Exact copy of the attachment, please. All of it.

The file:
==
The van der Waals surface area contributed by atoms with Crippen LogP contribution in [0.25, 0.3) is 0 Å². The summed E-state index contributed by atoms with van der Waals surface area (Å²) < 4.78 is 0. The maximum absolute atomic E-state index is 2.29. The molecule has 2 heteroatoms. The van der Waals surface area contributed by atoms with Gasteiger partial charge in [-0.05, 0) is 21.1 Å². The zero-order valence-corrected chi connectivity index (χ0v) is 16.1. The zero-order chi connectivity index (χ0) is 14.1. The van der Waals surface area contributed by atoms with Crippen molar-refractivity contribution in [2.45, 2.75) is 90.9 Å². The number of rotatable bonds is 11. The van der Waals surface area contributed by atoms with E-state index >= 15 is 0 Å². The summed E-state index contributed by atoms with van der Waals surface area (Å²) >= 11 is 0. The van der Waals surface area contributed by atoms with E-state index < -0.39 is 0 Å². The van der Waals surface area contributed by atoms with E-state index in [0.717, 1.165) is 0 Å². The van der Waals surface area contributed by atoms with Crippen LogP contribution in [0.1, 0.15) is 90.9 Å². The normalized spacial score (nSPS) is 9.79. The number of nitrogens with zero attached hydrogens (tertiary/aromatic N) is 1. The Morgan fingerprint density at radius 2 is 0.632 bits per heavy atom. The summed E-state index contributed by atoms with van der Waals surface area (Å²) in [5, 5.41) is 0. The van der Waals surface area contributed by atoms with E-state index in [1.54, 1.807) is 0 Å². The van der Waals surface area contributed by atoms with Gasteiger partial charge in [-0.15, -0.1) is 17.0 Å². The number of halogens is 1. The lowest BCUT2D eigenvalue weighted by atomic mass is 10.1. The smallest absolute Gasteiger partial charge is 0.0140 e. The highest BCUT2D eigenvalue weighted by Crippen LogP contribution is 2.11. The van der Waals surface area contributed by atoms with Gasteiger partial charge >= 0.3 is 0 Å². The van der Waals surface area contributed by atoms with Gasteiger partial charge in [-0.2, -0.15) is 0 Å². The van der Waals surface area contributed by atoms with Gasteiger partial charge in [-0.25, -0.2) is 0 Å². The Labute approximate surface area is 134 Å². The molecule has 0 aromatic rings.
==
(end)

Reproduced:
The van der Waals surface area contributed by atoms with Crippen LogP contribution in [0.25, 0.3) is 0 Å². The summed E-state index contributed by atoms with van der Waals surface area (Å²) < 4.78 is 0. The maximum absolute atomic E-state index is 2.29. The molecule has 2 heteroatoms. The van der Waals surface area contributed by atoms with Gasteiger partial charge in [-0.05, 0) is 21.1 Å². The zero-order valence-corrected chi connectivity index (χ0v) is 16.1. The zero-order chi connectivity index (χ0) is 14.1. The van der Waals surface area contributed by atoms with Crippen molar-refractivity contribution in [2.45, 2.75) is 90.9 Å². The number of rotatable bonds is 11. The van der Waals surface area contributed by atoms with E-state index >= 15 is 0 Å². The summed E-state index contributed by atoms with van der Waals surface area (Å²) >= 11 is 0. The van der Waals surface area contributed by atoms with E-state index < -0.39 is 0 Å². The van der Waals surface area contributed by atoms with E-state index in [0.717, 1.165) is 0 Å². The van der Waals surface area contributed by atoms with Crippen LogP contribution in [0.1, 0.15) is 90.9 Å². The normalized spacial score (nSPS) is 9.79. The number of nitrogens with zero attached hydrogens (tertiary/aromatic N) is 1. The Morgan fingerprint density at radius 2 is 0.632 bits per heavy atom. The summed E-state index contributed by atoms with van der Waals surface area (Å²) in [5, 5.41) is 0. The van der Waals surface area contributed by atoms with E-state index in [1.54, 1.807) is 0 Å². The van der Waals surface area contributed by atoms with Gasteiger partial charge in [-0.15, -0.1) is 17.0 Å². The number of halogens is 1. The lowest BCUT2D eigenvalue weighted by atomic mass is 10.1. The smallest absolute Gasteiger partial charge is 0.0140 e. The highest BCUT2D eigenvalue weighted by Crippen LogP contribution is 2.11. The van der Waals surface area contributed by atoms with Gasteiger partial charge >= 0.3 is 0 Å². The van der Waals surface area contributed by atoms with Gasteiger partial charge in [-0.2, -0.15) is 0 Å². The van der Waals surface area contributed by atoms with Gasteiger partial charge in [-0.25, -0.2) is 0 Å². The Labute approximate surface area is 134 Å². The molecule has 0 aromatic rings.